Billy considered the question seriously. "The same thing that makes you think that you do, Mr. Dresden," he said.
I opened my mouth. And closed it again.
"I know I don't know a lot, compared to you," Billy said. "But I'm not stupid. I've got eyes. I see some things everyone else tries to pretend aren't there. This vampire craze sweeping the nation. Why the hell shouldn't there be some genuine vampires in it? Did you know that violent crimes have increased nearly forty percent in the last three years, Mr. Dresden? Murder alone has almost doubled, particularly in heavy urban areas and isolated rural areas. Abductions and disappearances have gone up nearly three hundred percent. "
I blinked at the kid. I hadn't really read the numbers. I knew that Murphy and some of the other cops said that the streets were getting worse. And I knew myself, on some deep level, that the world was getting darker. Hell, it was one of the reasons I did idiotic things like I was doing tonight. My own effort to lift up a torch.
"I'm sort of a pessimist, Mr. Dresden. I think that people are almost too incompetent to hurt themselves so badly. I mean, if criminals were trying, they couldn't increase their production by three hundred percent. And I hear stories, read the tabloids sometimes. So what if the supernatural world is making a comeback? What if that accounts for some of what is going on?"
"What if it does?" I asked him.
Billy regarded me steadily, without looking me in the eyes. "Someone has to do something. I can. So I should. That's why we're here, the Alphas. Tera offered us the chance to do something, when she met us through the Northwest Passage Project, and we took it. "
I stared at the kid. I could have argued with him, but there wouldn't be much point to it. I knew his argument, backward and forward. I'd worked it out myself. If I was ten years younger, a foot shorter, and a couple of pounds heavier, that could have been me talking. And I had to admit, the kid did have power. I mean, turning yourself into a wolf is no cheap parlor trick. But I did have one angle to play, and I took it. I didn't want this kid's blood on my hands.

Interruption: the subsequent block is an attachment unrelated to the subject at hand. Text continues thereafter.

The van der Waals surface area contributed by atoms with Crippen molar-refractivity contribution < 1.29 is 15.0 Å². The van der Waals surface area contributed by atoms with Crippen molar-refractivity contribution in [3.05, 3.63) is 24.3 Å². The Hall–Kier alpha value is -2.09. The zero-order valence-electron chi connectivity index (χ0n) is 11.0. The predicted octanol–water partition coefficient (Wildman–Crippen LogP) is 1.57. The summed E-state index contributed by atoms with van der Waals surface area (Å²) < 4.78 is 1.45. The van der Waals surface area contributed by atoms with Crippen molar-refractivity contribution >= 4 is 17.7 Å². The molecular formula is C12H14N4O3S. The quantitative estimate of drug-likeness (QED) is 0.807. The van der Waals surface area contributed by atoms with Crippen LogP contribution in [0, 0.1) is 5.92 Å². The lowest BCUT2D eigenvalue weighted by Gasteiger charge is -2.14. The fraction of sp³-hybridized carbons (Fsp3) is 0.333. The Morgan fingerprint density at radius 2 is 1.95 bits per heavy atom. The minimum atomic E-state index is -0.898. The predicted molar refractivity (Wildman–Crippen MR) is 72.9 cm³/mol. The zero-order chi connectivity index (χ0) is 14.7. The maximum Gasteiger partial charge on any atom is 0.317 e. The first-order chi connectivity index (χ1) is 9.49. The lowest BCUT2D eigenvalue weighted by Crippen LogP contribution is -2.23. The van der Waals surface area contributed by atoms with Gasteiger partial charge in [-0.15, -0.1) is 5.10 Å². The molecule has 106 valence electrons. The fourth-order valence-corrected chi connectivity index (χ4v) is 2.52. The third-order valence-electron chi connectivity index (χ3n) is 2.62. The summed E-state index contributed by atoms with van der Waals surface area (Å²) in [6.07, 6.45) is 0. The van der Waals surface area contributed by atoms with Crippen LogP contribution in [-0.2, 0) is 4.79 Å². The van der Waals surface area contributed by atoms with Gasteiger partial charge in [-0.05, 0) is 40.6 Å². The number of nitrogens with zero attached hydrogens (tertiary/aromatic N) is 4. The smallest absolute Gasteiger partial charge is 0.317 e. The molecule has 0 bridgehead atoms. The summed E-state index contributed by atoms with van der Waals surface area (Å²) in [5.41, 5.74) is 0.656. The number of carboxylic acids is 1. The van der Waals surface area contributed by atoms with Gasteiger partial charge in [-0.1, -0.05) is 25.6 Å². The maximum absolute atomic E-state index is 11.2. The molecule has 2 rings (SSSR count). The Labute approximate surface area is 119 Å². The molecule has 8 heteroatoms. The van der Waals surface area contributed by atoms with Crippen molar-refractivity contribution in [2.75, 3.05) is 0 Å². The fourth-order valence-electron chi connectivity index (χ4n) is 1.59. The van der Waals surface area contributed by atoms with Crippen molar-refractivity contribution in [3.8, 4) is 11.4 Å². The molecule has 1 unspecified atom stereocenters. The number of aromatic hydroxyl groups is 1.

"I don't think you're ready for the big leagues yet, Billy. "
"Could be," he said. "But there's no one else in the bull pen. "
I had to give the kid credit. He had resolve. "Maybe you should sit this one out, and live to fight another day. It could all go bad, and if it does, those Hexenwulfen we took on down by the beach are going to be coming for you. Someone will need to stay with your wounded people, to protect them. "
"More likely, if they go through you, they're going to go through us, too. It would be smarter to pile on everything we've got in one place. With you. "
I chuckled. "All your eggs in one basket?"
He shook his head. "All the money on the most likely winner. "
I studied him in silence for a long minute. I was confident of his sincerity. It just oozed out of him, in a way that only the really inexperienced and idealistic can manage. It was comforting, and at the same time it was the most frightening thing about him. His ignorance. No, not ignorance, really. Innocence. He didn't know what he would be going out to face. If I let him go along, I'd be dragging him down with me. Despite what he'd seen tonight, I'd be exposing him to a whole new, violent, bloody, and dangerous world. One way or another, if I let Billy Borden and his buddies go with me, these innocent children wouldn't live to see the sunrise.